Anti-Apartheid Hero Tutu Quits Public Life

The cleric plans to celebrate the day – which also marks his 79th birthday – at a private event with friends and relatives in Cape Town.

In July, the former archbishop announced he would be “slowing down” after his schedule had grown more punishing.

“Instead of growing old gracefully with my family, reading and writing and praying and thinking, too much of my time has been spent at airports and in hotels,” said Archbishop Tutu.

However, his office told Sky News that he would continue his work with The Elders – a group appointed by Nelson Mandela to tackle the world’s most pressing problems.

Campaigning work for The Elders has seen him travel extensively to the Middle East, Darfur and Zimbabwe.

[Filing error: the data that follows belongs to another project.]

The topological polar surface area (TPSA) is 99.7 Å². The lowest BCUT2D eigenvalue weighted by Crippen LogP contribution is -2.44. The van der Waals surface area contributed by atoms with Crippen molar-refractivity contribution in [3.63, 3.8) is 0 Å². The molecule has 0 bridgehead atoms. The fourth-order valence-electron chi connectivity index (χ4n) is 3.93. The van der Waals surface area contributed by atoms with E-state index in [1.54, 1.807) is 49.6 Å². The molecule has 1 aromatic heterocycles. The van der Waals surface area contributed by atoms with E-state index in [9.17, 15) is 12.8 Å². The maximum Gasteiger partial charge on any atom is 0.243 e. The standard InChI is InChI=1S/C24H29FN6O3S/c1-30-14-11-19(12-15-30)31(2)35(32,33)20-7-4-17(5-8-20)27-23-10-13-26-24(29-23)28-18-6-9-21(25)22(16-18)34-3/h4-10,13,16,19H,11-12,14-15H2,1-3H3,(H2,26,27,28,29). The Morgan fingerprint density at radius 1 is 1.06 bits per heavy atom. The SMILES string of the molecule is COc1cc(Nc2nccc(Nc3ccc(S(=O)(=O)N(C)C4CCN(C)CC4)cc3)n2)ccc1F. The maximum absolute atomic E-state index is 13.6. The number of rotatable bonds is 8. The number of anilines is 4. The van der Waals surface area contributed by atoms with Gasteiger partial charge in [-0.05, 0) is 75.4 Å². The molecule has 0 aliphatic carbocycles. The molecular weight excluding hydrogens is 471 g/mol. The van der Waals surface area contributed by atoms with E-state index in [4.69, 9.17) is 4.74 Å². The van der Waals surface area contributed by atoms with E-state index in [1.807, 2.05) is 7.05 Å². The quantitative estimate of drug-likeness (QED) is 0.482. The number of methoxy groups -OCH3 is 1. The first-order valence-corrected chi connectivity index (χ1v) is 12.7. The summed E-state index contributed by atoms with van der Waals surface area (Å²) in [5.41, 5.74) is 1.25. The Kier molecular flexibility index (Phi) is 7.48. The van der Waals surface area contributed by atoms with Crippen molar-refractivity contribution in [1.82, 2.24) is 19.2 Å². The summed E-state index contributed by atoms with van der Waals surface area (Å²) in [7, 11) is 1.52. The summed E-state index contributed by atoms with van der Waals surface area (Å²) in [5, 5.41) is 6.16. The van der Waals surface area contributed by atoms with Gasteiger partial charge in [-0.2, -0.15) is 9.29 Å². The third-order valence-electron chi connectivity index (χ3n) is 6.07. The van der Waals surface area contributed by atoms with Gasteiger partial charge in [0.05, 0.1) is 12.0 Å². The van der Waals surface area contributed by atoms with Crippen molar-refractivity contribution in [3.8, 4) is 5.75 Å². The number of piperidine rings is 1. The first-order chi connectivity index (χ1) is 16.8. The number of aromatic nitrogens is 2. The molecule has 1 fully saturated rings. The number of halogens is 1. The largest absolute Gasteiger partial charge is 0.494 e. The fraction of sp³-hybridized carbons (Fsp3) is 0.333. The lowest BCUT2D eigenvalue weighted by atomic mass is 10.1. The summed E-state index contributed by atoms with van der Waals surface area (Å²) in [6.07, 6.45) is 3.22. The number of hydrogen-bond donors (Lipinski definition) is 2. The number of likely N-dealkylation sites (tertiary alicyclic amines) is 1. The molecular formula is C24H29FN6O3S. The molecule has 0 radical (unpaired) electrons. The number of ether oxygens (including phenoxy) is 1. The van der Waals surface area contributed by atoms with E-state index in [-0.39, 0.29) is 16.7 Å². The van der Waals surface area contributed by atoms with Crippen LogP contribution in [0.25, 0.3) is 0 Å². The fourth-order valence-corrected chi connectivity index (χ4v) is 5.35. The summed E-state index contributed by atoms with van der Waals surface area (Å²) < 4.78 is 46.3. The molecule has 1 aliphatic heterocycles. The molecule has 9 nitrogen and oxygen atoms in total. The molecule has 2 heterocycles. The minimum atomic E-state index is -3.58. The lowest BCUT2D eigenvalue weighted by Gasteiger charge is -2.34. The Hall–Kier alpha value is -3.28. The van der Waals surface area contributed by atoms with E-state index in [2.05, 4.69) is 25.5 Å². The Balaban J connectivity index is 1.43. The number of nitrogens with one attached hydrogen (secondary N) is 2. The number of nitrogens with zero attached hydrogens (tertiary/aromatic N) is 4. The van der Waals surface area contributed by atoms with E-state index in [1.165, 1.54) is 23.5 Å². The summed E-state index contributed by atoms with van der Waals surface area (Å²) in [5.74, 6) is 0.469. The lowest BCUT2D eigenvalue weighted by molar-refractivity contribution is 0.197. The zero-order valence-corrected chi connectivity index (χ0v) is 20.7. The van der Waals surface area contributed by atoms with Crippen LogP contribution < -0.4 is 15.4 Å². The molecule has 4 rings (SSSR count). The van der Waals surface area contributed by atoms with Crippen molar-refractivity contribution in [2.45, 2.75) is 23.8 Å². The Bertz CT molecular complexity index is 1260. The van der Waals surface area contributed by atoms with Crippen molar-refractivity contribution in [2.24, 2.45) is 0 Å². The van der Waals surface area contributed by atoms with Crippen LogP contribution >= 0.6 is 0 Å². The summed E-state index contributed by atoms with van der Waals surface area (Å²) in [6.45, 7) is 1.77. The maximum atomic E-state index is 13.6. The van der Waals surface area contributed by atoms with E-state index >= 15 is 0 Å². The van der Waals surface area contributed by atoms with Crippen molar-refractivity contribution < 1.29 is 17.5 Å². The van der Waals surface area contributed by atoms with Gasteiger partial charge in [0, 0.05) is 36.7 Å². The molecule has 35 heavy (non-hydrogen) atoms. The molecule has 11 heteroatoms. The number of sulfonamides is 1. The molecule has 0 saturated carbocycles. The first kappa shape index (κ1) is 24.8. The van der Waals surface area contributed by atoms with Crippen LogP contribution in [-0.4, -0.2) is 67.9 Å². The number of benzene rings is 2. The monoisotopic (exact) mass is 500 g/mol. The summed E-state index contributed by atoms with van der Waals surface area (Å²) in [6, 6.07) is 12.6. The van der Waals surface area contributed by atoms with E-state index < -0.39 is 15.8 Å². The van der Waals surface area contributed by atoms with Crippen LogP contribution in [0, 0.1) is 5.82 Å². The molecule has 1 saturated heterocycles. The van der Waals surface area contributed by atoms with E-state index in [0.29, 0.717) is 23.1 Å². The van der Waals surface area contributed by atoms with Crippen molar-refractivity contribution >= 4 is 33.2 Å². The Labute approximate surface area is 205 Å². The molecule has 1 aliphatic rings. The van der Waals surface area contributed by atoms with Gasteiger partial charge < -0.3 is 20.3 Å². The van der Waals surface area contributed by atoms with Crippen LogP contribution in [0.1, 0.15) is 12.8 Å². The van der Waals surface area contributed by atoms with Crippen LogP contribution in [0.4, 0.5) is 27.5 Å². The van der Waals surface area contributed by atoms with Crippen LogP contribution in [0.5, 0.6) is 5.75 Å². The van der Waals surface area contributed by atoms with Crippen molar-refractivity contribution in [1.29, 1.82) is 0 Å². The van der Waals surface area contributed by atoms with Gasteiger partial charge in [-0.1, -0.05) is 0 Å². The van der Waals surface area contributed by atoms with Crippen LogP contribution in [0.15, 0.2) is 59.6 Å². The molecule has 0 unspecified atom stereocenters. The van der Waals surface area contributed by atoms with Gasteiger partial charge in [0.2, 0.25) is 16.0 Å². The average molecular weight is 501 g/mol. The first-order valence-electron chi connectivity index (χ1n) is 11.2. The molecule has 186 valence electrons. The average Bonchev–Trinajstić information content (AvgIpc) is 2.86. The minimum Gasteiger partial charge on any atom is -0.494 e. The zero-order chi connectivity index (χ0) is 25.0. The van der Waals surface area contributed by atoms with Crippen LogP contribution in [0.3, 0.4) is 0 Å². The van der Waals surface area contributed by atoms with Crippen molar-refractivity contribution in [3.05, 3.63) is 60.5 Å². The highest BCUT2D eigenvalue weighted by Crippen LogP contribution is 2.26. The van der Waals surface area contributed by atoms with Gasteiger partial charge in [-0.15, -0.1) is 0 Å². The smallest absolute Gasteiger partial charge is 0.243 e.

Ordained a priest of the Anglican Church in 1960 at the age of 30, Tutu used his clerical status to denounce the injustices of apartheid, and he was arrested repeatedly for his outspokenness.

He was awarded the Nobel Peace Prize in 1984, and was named the first black archbishop of Cape Town two years later.

He used his new international stature to broaden the anti-apartheid struggle.

During the first post-apartheid elections in 1994, Tutu coined the phrase “Rainbow Nation” to describe his country.

He was subsequently named chairman of the Truth and Reconciliation Commission, which for 30 months heard victims testify about the atrocities committed during the apartheid era.

He retired as archbishop 14 years ago, but maintained a heavy public schedule. Sky News